LaNier has received numerous awards and recognitions, including the prestigious Spingarn Medal from the NAACP in 1958, and the Congressional Gold Medal, the nation's highest civilian award, which was bestowed upon the Little Rock Nine in 1999 by President Bill Clinton. She is also the author of "A Mighty Long Way: My Journey to Justice of Little Rock Central High School."
Written by Danielle Couture
Willimantic, CT - - Nicholas Denegre, an environmental earth science major at Eastern Connecticut State University, has been selected to participate in the U.S. Department of Energy's science laboratory internship (SULI) program at Pacific Northwest National Laboratory (PNNL) this summer in Washington State.
Denegre will work on a Rooftop Unit (RTU) Network Savings Analysis project, where he will evaluate the operational efficiency of these units, the energy use, carbon emissions and cost savings from various retrofits.
"I understand this will be an intense and challenging experience," said Denegre. "I am thrilled and honored that they selected me and I will have the chance to work with some of the leading scientists in the nation."
Educational opportunities at Eastern propelled Denegre further than he had expected. "By majoring in Environmental Earth Science, I have acquired skills and abilities that can be applied in a compelling approach to my career," said Denegre. "Courses with Professors Fred Loxsom, Catherine Carlson and Timothy Swanson have all provided me with interesting and very useful capabilities that will allow me work with the U.S. Department of Energy."
Upon completion of his project, Denegre will make a presentation on the outcome and complete a research project report. In the future, Denegre hopes to pursue a career working as a professional in the field of sustainable development.
Written by Danielle Couture
Willimantic, Conn: -- Eastern Connecticut State University will serve as host to a six- week summer health and life sciences research program involving six other Connecticut colleges. The Health and Life Sciences Undergraduate Research Program Initiative runs from June 2-July 12, and will give students an opportunity to gain vital knowledge and experience with basic laboratory skills, while exposing participants to job opportunities that will position them competitively in Connecticut's health and life sciences job market.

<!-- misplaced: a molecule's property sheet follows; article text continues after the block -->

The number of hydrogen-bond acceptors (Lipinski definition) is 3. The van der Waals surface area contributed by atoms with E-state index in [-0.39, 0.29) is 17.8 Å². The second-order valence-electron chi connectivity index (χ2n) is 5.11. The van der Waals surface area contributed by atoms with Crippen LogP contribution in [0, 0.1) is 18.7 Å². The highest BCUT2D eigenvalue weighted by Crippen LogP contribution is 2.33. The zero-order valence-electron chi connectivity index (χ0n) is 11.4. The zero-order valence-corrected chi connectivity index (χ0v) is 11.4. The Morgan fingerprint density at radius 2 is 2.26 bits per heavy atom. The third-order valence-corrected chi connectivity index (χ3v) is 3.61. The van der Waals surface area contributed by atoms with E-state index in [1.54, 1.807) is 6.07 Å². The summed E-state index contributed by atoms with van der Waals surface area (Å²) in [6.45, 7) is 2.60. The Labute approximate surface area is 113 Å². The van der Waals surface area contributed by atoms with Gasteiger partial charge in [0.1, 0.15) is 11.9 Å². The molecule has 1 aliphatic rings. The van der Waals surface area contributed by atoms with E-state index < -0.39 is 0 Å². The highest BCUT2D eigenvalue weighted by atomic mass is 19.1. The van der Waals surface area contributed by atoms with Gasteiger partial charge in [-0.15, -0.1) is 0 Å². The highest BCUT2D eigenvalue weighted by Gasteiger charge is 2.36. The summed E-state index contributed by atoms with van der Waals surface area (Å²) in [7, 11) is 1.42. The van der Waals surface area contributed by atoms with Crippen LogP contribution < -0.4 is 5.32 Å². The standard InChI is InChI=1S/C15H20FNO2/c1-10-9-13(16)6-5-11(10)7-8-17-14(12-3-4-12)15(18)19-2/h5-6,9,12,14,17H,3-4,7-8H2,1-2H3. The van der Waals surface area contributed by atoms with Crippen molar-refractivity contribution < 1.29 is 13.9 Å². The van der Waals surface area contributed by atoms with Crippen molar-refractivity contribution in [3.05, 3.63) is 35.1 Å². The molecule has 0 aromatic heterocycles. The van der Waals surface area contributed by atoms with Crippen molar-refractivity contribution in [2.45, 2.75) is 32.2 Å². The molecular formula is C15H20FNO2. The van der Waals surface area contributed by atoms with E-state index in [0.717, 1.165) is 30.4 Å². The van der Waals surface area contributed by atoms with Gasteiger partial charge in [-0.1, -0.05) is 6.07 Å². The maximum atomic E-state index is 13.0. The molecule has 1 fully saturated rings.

The summer research program is a result of a three-year Trade Adjustment Assistance Community College and Careers Training grant (TAACCCT) from the U.S. Department of Labor Employment and Training Administration.
Participating colleges include Norwalk Community College, Gateway Community College, Capital Community College, Middlesex Community College, Manchester Community College and Charter Oak College.
"This is the biggest thing we have ever done in science, technology, engineering and mathematics (STEM) for any summer research program at Eastern, and it's right in line with the State of Connecticut's interest in workforce development in the health and life sciences," said Carmen Cid, dean of Eastern's School of Arts and Sciences.
"We are excited to offer such a great opportunity to undergraduate students in the health and life sciences fields," said Star Jackson, Eastern's curriculum and program coordinator for health and life sciences grants. "Not only will students get hands-on research experience, but they will also be given many opportunities for personal, career and academic development. This will be an innovative learning experience that students are sure to remember."